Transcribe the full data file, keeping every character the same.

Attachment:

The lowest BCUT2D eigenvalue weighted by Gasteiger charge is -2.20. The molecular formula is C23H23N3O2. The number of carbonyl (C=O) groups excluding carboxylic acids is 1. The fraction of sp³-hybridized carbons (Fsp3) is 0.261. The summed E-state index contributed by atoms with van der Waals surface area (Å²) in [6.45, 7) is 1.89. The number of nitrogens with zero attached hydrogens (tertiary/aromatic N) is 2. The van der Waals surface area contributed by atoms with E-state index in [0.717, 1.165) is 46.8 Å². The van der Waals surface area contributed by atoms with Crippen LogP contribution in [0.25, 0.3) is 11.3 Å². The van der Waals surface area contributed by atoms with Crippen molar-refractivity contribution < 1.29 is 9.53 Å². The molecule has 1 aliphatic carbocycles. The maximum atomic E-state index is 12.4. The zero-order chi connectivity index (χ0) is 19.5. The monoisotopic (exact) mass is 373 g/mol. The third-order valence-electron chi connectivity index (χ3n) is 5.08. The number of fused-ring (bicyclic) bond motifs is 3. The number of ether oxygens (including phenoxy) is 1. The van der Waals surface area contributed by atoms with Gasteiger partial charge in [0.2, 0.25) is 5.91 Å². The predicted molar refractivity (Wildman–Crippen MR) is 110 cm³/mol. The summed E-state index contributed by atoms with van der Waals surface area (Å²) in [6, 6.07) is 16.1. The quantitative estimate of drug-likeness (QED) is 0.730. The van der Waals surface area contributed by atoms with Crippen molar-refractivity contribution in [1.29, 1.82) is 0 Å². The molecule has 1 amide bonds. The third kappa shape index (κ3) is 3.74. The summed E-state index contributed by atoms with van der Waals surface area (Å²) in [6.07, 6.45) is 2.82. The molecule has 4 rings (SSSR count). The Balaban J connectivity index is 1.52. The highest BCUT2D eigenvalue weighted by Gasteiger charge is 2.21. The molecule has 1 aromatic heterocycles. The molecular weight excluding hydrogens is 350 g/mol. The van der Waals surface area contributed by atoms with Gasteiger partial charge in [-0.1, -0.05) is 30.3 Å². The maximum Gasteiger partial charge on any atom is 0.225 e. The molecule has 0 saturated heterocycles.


The lowest BCUT2D eigenvalue weighted by Gasteiger charge is -2.20. The molecular formula is C23H23N3O2. The number of carbonyl (C=O) groups excluding carboxylic acids is 1. The fraction of sp³-hybridized carbons (Fsp3) is 0.261. The summed E-state index contributed by atoms with van der Waals surface area (Å²) in [6.45, 7) is 1.89. The number of nitrogens with zero attached hydrogens (tertiary/aromatic N) is 2. The van der Waals surface area contributed by atoms with E-state index in [0.717, 1.165) is 46.8 Å². The van der Waals surface area contributed by atoms with Crippen LogP contribution in [0.25, 0.3) is 11.3 Å². The van der Waals surface area contributed by atoms with Crippen molar-refractivity contribution < 1.29 is 9.53 Å². The molecule has 1 aliphatic carbocycles. The maximum atomic E-state index is 12.4. The zero-order chi connectivity index (χ0) is 19.5. The monoisotopic (exact) mass is 373 g/mol. The third-order valence-electron chi connectivity index (χ3n) is 5.08. The number of fused-ring (bicyclic) bond motifs is 3. The number of ether oxygens (including phenoxy) is 1. The van der Waals surface area contributed by atoms with Gasteiger partial charge in [0.2, 0.25) is 5.91 Å². The predicted molar refractivity (Wildman–Crippen MR) is 110 cm³/mol. The summed E-state index contributed by atoms with van der Waals surface area (Å²) in [6, 6.07) is 16.1. The quantitative estimate of drug-likeness (QED) is 0.730. The van der Waals surface area contributed by atoms with Crippen molar-refractivity contribution in [1.29, 1.82) is 0 Å². The molecule has 1 amide bonds. The third kappa shape index (κ3) is 3.74. The summed E-state index contributed by atoms with van der Waals surface area (Å²) in [6.07, 6.45) is 2.82. The molecule has 4 rings (SSSR count). The Balaban J connectivity index is 1.52. The highest BCUT2D eigenvalue weighted by Gasteiger charge is 2.21. The molecule has 1 aromatic heterocycles. The molecular weight excluding hydrogens is 350 g/mol. The van der Waals surface area contributed by atoms with Gasteiger partial charge in [-0.1, -0.05) is 30.3 Å². The maximum Gasteiger partial charge on any atom is 0.225 e. The molecule has 0 saturated heterocycles.